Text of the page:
Thanks to everyone at AGCAS who helped wrangle my 5,000 word assignment on this topic into a 1,000 word article for this month’s Phoenix magazine. The gist of it is that academic literature make a pretty strong case for the fields being interlinked (personal and career concerns being often intertwined) but that our services are largely still quite separate.
In chatting about this with colleagues, the point that a third of careers professionals had undertaken counselling training still really stands out for me. In our roles there’s such a breadth of skills represented, that to often it’s easy to overlook the expertise that’s within our own departments.
There’s been many occasions where I’ve felt that a client needed both services, but (as many respondents to the survey I ran mentioned) was very aware of the boundaries of my own expertise. One client in particular asked for a recommendation of a ‘true career counsellor’ who could do both, recognising that much of what was frustrating her in her career management was the same as what frustrated her in other aspects of life. There’s lots more that, having recounted what’s going on in their life at length to me, express frustration at having to go through it all again with someone new in a different service.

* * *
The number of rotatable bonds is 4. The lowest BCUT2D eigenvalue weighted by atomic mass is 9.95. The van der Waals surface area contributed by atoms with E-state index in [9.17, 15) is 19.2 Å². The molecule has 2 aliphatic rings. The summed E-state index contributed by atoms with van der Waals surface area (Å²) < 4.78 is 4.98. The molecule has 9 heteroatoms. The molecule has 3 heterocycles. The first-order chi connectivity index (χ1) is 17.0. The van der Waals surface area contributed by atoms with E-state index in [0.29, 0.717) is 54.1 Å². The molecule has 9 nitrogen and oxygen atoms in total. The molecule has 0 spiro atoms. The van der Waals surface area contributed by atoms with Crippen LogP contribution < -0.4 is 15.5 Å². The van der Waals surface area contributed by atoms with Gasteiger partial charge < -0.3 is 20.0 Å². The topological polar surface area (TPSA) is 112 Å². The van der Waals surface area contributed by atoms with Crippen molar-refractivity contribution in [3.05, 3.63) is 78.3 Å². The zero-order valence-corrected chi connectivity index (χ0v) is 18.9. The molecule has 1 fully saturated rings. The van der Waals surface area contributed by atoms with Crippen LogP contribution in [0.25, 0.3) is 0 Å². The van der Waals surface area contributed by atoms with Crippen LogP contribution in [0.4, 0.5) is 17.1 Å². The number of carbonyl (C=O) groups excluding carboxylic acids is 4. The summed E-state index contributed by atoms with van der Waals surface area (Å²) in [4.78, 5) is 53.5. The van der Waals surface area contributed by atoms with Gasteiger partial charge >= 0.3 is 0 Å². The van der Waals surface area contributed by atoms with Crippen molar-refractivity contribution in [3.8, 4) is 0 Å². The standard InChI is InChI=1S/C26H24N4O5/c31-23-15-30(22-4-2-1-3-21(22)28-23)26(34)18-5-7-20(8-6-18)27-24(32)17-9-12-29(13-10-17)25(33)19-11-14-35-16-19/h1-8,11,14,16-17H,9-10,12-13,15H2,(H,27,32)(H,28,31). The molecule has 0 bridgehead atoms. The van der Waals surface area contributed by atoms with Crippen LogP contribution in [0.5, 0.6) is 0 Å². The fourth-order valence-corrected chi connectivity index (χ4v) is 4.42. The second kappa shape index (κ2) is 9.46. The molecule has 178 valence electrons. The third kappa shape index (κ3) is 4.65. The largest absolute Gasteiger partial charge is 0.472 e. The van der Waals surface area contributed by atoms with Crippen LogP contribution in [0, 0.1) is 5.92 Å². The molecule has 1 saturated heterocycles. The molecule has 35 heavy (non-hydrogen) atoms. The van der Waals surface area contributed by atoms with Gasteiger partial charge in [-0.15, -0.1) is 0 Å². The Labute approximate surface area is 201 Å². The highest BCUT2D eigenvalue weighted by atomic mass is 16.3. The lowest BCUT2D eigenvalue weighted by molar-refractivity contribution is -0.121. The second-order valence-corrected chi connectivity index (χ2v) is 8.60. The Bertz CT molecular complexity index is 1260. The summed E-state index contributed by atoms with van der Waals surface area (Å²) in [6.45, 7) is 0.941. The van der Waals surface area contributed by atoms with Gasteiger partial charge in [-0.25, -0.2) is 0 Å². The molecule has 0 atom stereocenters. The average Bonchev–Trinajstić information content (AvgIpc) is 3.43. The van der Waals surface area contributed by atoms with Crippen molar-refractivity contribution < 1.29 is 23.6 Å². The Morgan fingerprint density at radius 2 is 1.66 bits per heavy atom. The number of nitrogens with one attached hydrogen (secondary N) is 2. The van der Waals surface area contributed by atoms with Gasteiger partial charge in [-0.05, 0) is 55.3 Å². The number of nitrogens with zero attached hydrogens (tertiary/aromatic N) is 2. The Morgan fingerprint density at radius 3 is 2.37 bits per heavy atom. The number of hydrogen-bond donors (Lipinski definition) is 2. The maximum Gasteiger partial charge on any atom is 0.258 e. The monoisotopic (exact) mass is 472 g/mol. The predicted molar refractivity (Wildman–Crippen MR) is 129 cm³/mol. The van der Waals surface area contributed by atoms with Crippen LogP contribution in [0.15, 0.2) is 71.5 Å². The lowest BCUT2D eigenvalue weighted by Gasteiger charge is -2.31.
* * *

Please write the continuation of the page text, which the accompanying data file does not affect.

However, the fact that careers is quite separate can often be a good thing: respondents talked about clients in careers who ‘wouldn’t be seen dead’ in counselling, although some of the issues were quite similar. Worries about making careers ‘about problems’ or ‘medicalising’ issues surfaced too.
None the less, it’s one I’m keen to read more on – I look forward to Siobhan Neary and Tristram Hunt’s new article on the topic due soon.